Lots of Stress, A Little Luck, and A Brand New Epoch!
Perhaps more than a typical researcher, Joël Tardivel-Lacombe’s research day is filled with stress. Mr. Tardivel-Lacombe’s team, Department 624, studies cellular response to stress using the pancreatic cell as a model at the Institut National de la Santé et de la Recherché Médicale (INSERM) in the heart of the Luminy Science and Technology park in Marseille, France. The lab’s goal is to understand the mechanisms of cancer metastasis and to find therapeutic targets that could be used as a therapy or cure for many cancer types. A total of six research teams study various molecular aspects of cellular stress including: biology of pancreatic stress, new cellular stress response pathways, therapeutic antibodies and immunotargeting (TAI), clinical and preclinical studies, regulation of signaling pathways and targeting stress proteins in prostate cancers.
Joël Tardivel-Lacombe and his team
Several readers were shared among the research teams: microplate readers were used for ELISAs in 96-well plates and MTT cell viability tests in 6- to 96-well plates; for UV quantification of DNA, RNA and proteins a cuvette spectrophotometer; and finally, a NanoDrop for micro-volume measurements.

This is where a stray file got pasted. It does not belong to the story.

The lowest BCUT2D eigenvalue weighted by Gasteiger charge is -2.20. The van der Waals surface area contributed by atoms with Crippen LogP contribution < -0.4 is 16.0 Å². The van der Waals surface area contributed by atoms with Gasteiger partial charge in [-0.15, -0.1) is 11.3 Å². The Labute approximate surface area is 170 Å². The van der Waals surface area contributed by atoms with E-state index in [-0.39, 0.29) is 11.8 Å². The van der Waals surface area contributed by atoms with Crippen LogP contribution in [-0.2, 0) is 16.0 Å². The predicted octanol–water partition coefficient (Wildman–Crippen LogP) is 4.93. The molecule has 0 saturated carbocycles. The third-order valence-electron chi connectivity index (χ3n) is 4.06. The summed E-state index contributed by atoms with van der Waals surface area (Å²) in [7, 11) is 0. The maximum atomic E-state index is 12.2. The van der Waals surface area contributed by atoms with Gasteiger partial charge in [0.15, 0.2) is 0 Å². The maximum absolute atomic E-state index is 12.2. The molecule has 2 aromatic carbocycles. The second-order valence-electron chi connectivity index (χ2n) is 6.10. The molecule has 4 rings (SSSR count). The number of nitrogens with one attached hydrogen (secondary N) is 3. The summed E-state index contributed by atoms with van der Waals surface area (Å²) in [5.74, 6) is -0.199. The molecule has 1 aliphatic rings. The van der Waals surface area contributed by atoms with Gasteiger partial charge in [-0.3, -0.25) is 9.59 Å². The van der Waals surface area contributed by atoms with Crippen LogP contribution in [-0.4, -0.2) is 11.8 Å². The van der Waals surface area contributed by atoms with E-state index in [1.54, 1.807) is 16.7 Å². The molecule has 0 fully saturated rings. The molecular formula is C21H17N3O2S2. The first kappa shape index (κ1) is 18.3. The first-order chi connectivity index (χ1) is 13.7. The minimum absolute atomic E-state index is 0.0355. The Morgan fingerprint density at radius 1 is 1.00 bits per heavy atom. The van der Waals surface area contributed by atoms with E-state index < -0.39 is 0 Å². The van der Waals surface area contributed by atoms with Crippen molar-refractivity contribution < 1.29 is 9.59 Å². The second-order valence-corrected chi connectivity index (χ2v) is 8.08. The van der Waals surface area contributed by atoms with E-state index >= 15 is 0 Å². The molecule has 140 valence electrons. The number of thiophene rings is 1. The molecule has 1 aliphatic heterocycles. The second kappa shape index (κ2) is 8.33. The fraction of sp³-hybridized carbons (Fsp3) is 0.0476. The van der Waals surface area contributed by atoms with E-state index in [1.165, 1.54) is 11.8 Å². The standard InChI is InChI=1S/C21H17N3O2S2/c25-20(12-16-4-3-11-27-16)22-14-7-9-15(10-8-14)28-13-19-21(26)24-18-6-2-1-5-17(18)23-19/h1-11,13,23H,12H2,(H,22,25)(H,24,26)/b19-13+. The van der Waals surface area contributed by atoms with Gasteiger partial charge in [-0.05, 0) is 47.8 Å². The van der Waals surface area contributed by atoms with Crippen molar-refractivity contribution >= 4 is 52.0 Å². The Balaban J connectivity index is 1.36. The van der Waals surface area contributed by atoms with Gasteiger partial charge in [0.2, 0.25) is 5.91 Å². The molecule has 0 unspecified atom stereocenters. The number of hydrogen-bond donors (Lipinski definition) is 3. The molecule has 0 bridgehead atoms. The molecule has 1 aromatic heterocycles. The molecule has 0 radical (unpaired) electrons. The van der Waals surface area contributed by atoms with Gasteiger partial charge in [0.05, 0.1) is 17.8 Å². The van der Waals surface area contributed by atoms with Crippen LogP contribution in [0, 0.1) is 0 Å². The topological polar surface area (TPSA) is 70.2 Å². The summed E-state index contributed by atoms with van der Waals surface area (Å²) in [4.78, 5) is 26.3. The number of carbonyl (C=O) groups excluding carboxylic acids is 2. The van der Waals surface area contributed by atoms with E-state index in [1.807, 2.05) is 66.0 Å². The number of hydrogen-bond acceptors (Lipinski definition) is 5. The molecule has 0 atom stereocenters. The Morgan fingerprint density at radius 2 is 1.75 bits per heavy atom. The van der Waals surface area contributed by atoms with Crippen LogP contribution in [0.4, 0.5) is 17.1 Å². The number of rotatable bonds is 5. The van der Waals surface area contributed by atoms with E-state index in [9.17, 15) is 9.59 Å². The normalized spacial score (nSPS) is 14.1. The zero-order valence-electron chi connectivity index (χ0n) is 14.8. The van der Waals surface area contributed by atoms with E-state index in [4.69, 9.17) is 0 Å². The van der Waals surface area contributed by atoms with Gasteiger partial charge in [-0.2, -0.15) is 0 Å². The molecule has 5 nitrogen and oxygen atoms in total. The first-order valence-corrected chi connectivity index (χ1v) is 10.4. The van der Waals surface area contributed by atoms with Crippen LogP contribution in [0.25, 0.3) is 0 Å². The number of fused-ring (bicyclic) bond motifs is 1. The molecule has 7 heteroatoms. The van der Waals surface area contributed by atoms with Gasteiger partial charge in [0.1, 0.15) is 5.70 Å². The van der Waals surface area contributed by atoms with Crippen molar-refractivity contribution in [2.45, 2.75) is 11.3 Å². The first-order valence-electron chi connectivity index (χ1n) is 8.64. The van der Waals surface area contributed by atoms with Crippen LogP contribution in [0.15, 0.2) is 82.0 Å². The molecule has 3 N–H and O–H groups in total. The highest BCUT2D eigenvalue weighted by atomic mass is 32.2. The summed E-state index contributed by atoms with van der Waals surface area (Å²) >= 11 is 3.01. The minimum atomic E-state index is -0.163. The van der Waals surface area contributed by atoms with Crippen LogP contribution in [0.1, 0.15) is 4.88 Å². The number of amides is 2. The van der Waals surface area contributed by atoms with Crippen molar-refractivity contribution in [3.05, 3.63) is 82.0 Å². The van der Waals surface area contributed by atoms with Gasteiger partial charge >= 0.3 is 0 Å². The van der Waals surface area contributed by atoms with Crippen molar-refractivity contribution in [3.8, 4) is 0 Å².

Mr. Tardivel-Lacombe entered BioTek's, “Win a Free Epoch Spectrophotometer System” in 2009 on a whim. “I must admit that I never really imagined I could win the equipment being offered when I took part in the competition organized by BioTek,” he recollected.
The contest marked the launch of the Epoch™ Multi-Volume Spectrophotometer System. The system includes the monochromator-based Epoch Microplate Reader, for absorbance measurements from 200-999 nm in 6- to 384-well microplates and the Take3™ Multi-Volume Plate, used for measuring up to sixteen 2 µL samples, 1 cm cuvettes or BioTek's proprietary BioCell™ 1 cm quartz cuvette. Instrument control and data reduction are automatic with pre-programmed Gen5™ software.
Luck was on his side, because out of over 800 entries from 68 countries, the stress researcher was declared the winner! The new Epoch Spectrophotometer System was installed on February 25, 2010.
After several months of use, Mr. Tardivel-Lacombe reports that all of the research teams are using the user-friendly Epoch System, noting, “The new BioTek Epoch reader is a real plus for our team because it is highly polyvalent and lets us carry out our measurements in UV or visually in different volumes with one and the same device!”
To learn more about INSERM, visit their web site.